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5 Great Canadian Children's Books

Updated on September 18, 2012

Alligator Pie

By Dennis Lee

Illustrated by Frank Newfield

First published in 1974, Alligator Pie, is an illustrated book of children’s poetry. In 1975 it was named “Book of the Year” by the Canadian Library Association.

Of all the books I read as a child Alligator Pie has always stuck with me. To this day I can’t hear “Kamloops” without thinking, “I’ll eat my boots”. Yes the poetry is brilliant and the illustrations are colourful, memorable and engaging but I think one of the things that I love so much about Alligator pie is how intrinsically, unapologetically and naturally Canadian it is.

Much of modern Canadian children’s literature comes off as forced and unnatural. Words like “maple leaf” and allusions to ice and snow are thrown in as though those are the only things that Canada is about, and as though we need those things to separate ourselves from certain culturally-overbearing neighbours. But we don’t, Canada isn’t Canada because it’s not America or Britain, it’s not Canada because it’s cold or because we like Hockey there is so much more to our country and our culture than those things and this book embraces that culture without an eye twitch southward or across the pond.

This rhythmic, melodious book of poems reads like a great song, and is an essential part of any Canadian child’s picture library.

A Promise is a Promise

By Robert Munsch and Michael Kusugack

Illustrated by Vladyana Krykorka

A promise is a promise is the retelling of an Inuit folktale related by the Kusugack family to Munsch while he was visiting them in the Northwest Territories. The actually quite chilling book, with it’s almost creepy illustrations is about a young girl who is captured by monsters who live below the cracks in the ice and tundra and only escapes by promising to trade her own life for those of her siblings.

In this well written piece of Canadian literature the arctic comes alive with magic, suspense and song and teaches young children a valuable lesson about respecting nature and it’s great power.

An interesting fact about this book is that the illustrations were done by a woman who had never visited the arctic herself. From snowy but far from arctic Toronto she took her inspiration from pictures from Munsch’s tours through the territory. Every face in the book was lifted directly from a photograph and modeled after real people living all over the Canadian arctic.

The Paper Bag Princess

By Robert Munsch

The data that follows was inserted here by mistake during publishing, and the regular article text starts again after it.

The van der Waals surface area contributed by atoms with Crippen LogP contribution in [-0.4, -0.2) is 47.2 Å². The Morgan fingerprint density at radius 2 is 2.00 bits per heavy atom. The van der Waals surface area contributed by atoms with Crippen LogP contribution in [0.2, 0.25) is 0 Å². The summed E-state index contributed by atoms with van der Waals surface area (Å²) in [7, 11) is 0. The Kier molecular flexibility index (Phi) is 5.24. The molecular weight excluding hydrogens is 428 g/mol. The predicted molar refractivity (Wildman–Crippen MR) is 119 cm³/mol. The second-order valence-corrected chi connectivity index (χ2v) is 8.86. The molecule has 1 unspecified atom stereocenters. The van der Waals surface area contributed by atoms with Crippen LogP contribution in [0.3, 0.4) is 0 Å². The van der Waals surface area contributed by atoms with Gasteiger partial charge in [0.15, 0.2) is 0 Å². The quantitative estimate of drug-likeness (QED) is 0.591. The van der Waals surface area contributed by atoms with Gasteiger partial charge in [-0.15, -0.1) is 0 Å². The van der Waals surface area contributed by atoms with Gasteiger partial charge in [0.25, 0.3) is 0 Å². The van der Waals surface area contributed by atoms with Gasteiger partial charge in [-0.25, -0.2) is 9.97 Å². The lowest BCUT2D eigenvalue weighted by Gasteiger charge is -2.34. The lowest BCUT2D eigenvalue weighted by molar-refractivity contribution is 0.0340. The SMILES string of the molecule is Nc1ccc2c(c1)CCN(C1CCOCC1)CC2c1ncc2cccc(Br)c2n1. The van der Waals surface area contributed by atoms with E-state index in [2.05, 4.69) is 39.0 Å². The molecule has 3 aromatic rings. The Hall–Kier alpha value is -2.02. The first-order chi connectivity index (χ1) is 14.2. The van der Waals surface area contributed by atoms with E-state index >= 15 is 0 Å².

Illustrated by Michael Martchenko

As a young girl you are bombarded with stories about princesses who can’t seem to keep themselves out of trouble and always have handsome princes showing up out of nowhere to sweep them off their feet and solve their problems. Even from a very young age I looked up to Princess Elizabeth who sets off to rescue her fiancé Prince Ronald when he is captured by a mean-tempered dragon and at the end of the book when she finds out Ronald was a bit of a jerk all along she rides off into the sunset – without him.


Runaway Row

By Lindsay Grater

Looking for a way to teach your child the value of preserving historical buildings? Or the misfortune of losing so much architectural history as cities shuffle themselves to make way for a new world?

Although the illustrations are strange and sometimes inconsistent the story of a row of houses wishing for a way out when they are threatened by a new factory is strange and endearing. When their wish comes true they race away from their former home to find a safe spot to rest and wait for their beloved occupants.

Although I must admit, after reading this as a child new condos in my neighbourhood in downtown Toronto always made me very sad.

Something from Nothing

By Pheobe Gilman

This endearing book is adapted from a Jewish folksong about a tailor who turns a ruined jacket into a vest, then a tie and so on. In this story an old tailor makes sure nothing goes to waste as he starts with his grandson’s old baby blanket until eventually all that’s left is a scrap small enough to make a button.

I swear this book is a big part of the reason I hate waste today and never seem to be able to throw anything away. It sparked my lifelong fascination with repurposing, refashioning and trashion and perhaps the best part is watching what the little family of mice below the floor boards do with the scraps the old tailor discards.

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